He started at the sight of her, leaning casually back against the wall of the station platform. He recovered, but his foot missed a step, catching against the rough wooden boards of the station’s floor, and he had to move quickly to turn his stumble into a quick two-step.
When he looked back up, he saw her smirking. “Startled?” she asked, her voice slightly raspy.
He shrugged. “Wasn’t expecting anyone else. This train’s usually all but deserted.”
“Yeah, well, I’m pretty much nobody.” The words were flat, her emotions hidden by the mirrored Aviators that wrapped around her eyes. He heard a faint undertone of heat, anger that he didn’t want to unleash.
Instead, he headed over to the single wrought-iron bench, dropping down onto the slightly warped boards. They’d once held paint, but that had long since flaked away, burnt to dust under the hot sun’s rays. The boards creaked but accepted his weight, and he leaned back and closed his eyes.
Time passed. Maybe seconds, probably longer. The clock hanging above his head was as dead as the rest of this place, frozen at shortly after midnight.
Creaking intruded on his inner thoughts. He cracked an eye, saw her pass in front of him. His eyes followed those long legs up to her white shorts, frayed at mid-thigh. Continuing upward, he saw a snake, curling around her arm in black and white and vanishing into the sleeve of her shirt. A few loose, long, dark hairs fell over its scales, partially obscuring them.
She caught him looking. “Something you like?” she asked, her tone dripping with sarcasm as she turned, planting a hand on her hip and glaring belligerently.
Youthful and arrogant. He’d seen it all before, and her charms held nothing for him. “None for me, thanks,” he sighed, tilting his head back again. “Not my type.”
He heard her stop, still standing in front of him. Scrutinizing him, he guessed. Maybe trying to size him up, read him. He wondered what impression she received, what conclusions she drew.
“Where you headed?”
His eye opened again, just enough to look back at her. “West,” he said. One finger rose to point above him. “Didn’t you see the sign?”
Her mouth pursed, and she shifted her weight. Annoyed but amused, he guessed. “How about a real answer?”
She wasn’t going to let up. Still, might as well pass the time. Not much else to do, not around here. “Hell, most likely. Made more than a few bad choices.”
She blinked. “What’s that supposed to mean?”
“I suppose you’re headed for Heaven, then, by your reckoning?” he asked, his mouth adding a wry twist to the words. “Doubt it. You look like you’re going to the same place as me.”
“No, I’m- what the fuck are you talking about?” She stammered a little, and he made the connection. Now, this was interesting. He leaned forward, opened his eyes all the way.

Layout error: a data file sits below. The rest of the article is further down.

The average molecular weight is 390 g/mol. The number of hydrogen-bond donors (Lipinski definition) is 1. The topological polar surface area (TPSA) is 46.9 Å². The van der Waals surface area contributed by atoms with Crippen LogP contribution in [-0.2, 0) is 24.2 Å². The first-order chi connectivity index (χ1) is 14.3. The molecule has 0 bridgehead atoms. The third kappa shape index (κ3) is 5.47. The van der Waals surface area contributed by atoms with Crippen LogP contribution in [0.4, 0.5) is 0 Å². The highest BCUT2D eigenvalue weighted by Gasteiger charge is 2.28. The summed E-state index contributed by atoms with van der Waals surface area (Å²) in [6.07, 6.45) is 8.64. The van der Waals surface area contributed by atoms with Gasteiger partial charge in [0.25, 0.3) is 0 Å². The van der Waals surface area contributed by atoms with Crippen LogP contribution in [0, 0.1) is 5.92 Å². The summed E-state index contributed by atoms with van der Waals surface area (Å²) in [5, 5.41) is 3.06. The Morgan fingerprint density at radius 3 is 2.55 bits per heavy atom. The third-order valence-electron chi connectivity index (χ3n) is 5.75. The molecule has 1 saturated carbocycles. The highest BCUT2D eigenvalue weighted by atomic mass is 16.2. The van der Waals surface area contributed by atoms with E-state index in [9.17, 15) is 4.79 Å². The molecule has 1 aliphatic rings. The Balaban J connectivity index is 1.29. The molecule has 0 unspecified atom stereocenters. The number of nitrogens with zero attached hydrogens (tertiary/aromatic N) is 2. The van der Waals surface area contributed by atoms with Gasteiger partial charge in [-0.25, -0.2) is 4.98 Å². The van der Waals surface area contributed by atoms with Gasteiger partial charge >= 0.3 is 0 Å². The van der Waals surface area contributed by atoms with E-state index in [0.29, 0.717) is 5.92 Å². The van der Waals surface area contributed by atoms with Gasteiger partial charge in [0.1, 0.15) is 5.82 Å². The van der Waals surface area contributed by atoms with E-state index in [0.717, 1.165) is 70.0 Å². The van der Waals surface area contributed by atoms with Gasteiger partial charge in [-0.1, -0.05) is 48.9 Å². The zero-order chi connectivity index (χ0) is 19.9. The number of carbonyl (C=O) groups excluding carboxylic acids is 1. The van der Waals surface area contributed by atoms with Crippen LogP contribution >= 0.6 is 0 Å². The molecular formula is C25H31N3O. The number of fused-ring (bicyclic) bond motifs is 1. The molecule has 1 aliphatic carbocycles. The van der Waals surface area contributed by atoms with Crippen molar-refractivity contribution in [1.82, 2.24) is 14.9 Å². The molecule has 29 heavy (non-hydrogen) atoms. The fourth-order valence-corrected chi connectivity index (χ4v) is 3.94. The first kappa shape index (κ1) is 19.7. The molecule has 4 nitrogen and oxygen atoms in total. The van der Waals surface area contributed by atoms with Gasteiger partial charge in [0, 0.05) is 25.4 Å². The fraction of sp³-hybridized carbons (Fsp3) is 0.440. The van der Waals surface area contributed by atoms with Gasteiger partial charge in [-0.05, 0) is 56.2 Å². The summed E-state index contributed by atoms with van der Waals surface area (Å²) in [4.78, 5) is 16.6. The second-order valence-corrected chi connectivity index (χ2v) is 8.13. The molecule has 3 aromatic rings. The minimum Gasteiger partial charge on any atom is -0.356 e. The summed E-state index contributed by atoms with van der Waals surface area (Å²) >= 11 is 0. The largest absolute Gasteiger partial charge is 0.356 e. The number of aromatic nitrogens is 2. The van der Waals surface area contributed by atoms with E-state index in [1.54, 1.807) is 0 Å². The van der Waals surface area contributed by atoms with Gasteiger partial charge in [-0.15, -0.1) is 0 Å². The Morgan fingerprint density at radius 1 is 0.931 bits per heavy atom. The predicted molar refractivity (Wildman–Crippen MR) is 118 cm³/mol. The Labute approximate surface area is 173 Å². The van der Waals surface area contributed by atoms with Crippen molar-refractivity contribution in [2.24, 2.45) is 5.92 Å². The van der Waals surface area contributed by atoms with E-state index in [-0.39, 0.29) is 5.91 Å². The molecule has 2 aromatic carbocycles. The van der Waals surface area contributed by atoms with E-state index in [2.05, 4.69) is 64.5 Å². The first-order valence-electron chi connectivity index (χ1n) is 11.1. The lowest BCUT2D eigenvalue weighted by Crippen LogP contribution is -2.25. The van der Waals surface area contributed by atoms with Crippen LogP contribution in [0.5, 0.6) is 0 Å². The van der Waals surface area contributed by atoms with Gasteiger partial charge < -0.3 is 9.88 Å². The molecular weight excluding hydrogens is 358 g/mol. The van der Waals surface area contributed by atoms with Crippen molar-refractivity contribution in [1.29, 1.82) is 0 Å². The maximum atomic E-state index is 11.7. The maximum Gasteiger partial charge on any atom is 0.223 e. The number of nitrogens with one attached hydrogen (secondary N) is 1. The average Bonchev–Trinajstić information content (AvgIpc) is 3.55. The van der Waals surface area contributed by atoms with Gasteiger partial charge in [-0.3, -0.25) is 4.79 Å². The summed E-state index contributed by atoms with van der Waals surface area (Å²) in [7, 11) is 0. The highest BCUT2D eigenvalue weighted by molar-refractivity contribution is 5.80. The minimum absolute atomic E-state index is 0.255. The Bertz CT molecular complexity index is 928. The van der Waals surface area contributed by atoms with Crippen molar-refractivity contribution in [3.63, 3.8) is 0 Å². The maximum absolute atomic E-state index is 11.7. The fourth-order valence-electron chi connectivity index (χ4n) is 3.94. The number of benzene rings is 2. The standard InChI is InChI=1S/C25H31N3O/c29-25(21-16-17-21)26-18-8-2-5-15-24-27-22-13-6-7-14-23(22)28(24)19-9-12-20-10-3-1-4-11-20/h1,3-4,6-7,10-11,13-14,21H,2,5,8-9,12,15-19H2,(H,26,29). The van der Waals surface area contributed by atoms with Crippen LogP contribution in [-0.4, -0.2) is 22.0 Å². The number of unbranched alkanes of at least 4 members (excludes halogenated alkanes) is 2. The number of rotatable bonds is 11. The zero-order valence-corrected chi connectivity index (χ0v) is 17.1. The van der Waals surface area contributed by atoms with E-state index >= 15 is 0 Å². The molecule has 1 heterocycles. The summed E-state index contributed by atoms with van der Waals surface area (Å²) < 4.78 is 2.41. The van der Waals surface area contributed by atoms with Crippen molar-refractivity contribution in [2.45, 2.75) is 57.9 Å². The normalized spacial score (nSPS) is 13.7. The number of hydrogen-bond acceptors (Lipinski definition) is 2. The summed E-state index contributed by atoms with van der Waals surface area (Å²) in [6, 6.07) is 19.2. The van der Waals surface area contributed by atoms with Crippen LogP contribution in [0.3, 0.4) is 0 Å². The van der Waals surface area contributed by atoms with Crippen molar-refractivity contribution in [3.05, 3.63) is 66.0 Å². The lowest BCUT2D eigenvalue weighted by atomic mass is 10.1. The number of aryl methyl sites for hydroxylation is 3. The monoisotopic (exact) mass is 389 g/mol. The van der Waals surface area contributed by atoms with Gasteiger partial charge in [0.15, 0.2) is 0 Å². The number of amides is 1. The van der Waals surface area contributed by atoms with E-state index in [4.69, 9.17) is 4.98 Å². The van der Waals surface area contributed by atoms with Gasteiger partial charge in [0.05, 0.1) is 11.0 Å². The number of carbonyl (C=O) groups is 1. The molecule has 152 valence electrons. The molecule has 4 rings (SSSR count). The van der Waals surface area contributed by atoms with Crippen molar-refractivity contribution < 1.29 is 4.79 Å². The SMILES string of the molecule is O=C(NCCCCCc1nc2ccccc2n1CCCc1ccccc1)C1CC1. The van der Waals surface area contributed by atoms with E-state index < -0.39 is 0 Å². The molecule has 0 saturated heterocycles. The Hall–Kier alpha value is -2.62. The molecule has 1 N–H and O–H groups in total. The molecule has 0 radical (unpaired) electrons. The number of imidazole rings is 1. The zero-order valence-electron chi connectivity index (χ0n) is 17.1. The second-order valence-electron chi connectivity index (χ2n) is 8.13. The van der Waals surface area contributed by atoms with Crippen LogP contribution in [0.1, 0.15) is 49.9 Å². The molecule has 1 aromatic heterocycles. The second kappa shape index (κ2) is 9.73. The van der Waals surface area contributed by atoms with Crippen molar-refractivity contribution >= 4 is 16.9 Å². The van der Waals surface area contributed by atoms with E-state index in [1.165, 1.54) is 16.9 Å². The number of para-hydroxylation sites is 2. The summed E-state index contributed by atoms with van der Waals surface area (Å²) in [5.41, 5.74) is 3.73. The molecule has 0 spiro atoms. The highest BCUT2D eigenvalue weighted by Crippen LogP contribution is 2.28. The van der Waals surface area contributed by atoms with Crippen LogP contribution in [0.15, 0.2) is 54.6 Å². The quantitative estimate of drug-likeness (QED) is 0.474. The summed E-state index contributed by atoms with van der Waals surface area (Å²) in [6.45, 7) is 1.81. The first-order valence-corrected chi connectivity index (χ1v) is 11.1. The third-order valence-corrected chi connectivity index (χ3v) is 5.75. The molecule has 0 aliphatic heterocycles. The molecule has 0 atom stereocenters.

“You don’t even know where you are, do you?” he asked, a grin spreading over his face. A new one. This could be fun.
“Of course I do, old man,” she snapped back, but he heard the uncertainty hidden in her voice. “I’m at the train station, stuck with some old ass who can’t even give a straight answer.”
“How’d you get here?” he asked, and he saw her features freeze as she hit that wall. She hadn’t broken through. It always took time.
“I, I don’t-” she cut off, unable to finish.
“You don’t remember,” he answered for here. “Happens to everyone, at the beginning. Death’s traumatic, after all. Lot of pain, usually some crying and screaming, nasty noises. Everyone blocks it out.”
Her purse, hanging off one shoulder by a single strap, slipped away. It nearly hit the boards before she caught it, pulled it shakily back up. “You’re crazy, old man. I’m here for the train, heading out West.”
He could force her memory. He’d done it before, a few times in the past, but it never seemed to help them much. No point, really. She’d come around on her own, sooner or later.
“As you say,” he sighed, once again tilting back, closing his eyes as he leaned against the boards. The afternoon sun painted his legs, warming his skin through the fabric of his jeans. It felt good. His nostrils caught the sand, the dry dust carried in from the desert on the breeze.
Her footsteps receded, back towards where she’d first leaned against the station wall. “Stupid old man,” she muttered, thinking that his ears weren’t sharp enough to catch it.
He wondered if she’d pass through again. Most did, although rarely at the same time. Too good to be trapped below, too petty to make it up. Stuck on a loop, the train bringing them right back to the beginning.
Probably where he’d end up, he figured. Didn’t go as well as he’d hoped, but not so badly as to stick him with a one-way ticket. He’d be here again.
Settling back, he cleared his thoughts, listened to the rustle of the wind, the occasional creak of the ancient train station. No whistle, no rumbling of an approach. He’d be here a while.